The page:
Just like Halloween and Valentine’s Day, these traditions should be seen for what they really are: Church.  

Even if they WEREN'T obviously opportunities for forced conversions, it is simply damaging to the fabric of community when child-citizens are allowed to come together and celebrate a popular cultural tradition in a public building.  Because some families might not be into them.  And it's too much to ask of a child, to sit quietly, while her classmates eat blatantly heart-shaped cookies, right in front of him.   Better that everyone just throw their cookies on the ground.  And then rename them.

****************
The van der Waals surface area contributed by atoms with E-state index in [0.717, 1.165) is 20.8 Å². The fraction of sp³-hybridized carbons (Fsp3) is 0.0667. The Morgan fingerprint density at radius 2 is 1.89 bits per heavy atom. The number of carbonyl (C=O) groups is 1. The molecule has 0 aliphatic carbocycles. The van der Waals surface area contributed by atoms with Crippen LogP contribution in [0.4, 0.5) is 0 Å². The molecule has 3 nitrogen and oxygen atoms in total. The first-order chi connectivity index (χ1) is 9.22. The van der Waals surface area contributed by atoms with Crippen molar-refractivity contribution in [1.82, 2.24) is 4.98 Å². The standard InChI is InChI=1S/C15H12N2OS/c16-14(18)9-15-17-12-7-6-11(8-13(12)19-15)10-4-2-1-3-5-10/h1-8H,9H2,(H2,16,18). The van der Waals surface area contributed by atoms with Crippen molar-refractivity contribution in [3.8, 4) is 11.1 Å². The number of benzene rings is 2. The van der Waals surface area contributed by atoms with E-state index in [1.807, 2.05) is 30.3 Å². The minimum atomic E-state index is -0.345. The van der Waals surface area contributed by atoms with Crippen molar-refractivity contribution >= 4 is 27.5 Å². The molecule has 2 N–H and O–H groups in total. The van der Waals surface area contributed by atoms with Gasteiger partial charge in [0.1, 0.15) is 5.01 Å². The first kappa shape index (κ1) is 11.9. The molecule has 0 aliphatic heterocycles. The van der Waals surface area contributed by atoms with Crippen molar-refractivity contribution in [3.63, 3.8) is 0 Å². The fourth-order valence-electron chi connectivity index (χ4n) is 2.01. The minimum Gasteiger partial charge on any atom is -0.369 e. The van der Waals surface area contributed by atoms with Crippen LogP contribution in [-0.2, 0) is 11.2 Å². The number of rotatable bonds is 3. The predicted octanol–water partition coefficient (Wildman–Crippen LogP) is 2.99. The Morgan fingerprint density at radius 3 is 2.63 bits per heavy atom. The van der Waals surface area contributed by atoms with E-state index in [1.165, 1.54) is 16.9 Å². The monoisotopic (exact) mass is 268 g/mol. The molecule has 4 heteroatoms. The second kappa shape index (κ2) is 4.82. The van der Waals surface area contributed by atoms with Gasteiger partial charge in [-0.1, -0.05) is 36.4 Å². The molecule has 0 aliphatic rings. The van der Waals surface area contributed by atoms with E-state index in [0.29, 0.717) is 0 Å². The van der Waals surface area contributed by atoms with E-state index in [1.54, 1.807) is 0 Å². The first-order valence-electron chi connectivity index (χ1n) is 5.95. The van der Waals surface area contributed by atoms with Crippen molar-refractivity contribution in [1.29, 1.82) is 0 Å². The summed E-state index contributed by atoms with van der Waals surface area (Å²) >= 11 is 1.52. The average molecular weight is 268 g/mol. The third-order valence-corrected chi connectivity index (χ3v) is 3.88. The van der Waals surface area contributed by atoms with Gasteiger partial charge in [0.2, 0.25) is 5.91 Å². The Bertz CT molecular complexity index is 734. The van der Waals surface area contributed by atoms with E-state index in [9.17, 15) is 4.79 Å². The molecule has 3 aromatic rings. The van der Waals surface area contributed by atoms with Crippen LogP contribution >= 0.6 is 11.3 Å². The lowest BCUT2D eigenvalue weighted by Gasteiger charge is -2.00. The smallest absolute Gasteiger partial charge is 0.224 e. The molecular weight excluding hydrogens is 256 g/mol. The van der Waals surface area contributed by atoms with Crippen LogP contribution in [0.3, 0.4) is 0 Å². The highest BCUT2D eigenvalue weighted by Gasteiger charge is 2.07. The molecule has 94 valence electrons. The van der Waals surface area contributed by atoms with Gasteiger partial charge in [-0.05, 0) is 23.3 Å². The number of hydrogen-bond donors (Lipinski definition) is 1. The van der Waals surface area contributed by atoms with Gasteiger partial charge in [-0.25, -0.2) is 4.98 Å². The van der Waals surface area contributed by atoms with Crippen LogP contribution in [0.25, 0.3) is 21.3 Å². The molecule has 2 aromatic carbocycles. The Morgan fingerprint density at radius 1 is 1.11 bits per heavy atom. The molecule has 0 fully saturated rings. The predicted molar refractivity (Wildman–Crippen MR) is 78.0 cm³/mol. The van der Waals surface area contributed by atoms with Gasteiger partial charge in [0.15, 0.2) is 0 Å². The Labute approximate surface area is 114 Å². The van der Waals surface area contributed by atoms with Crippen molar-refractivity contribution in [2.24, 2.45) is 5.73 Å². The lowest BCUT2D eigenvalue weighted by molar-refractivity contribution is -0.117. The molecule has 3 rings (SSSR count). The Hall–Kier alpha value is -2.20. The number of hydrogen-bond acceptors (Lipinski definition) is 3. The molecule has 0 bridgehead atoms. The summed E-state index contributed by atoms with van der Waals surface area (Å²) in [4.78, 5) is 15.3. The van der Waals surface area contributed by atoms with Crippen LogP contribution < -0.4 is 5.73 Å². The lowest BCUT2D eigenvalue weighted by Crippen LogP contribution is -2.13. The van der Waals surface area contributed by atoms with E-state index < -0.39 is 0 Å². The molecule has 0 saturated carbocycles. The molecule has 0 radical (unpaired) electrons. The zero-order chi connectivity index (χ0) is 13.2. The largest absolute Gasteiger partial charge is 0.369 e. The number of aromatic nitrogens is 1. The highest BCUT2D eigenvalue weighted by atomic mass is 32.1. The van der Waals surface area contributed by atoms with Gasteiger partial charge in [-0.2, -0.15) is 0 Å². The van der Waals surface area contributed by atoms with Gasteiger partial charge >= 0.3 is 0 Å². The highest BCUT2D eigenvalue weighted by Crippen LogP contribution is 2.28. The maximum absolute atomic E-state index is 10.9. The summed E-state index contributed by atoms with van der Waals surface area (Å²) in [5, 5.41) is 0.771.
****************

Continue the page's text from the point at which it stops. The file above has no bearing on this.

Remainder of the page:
A word from the Founding Fathers, in closing: "When in the course of human events, it becomes necessary for one people to dissolve the cultural events that they have always observed, a decent respect to the opinions of mankind requires that they should declare themselves in favor of Friendship Day, Harvest Day, and every other fake holiday that they have never heard of.”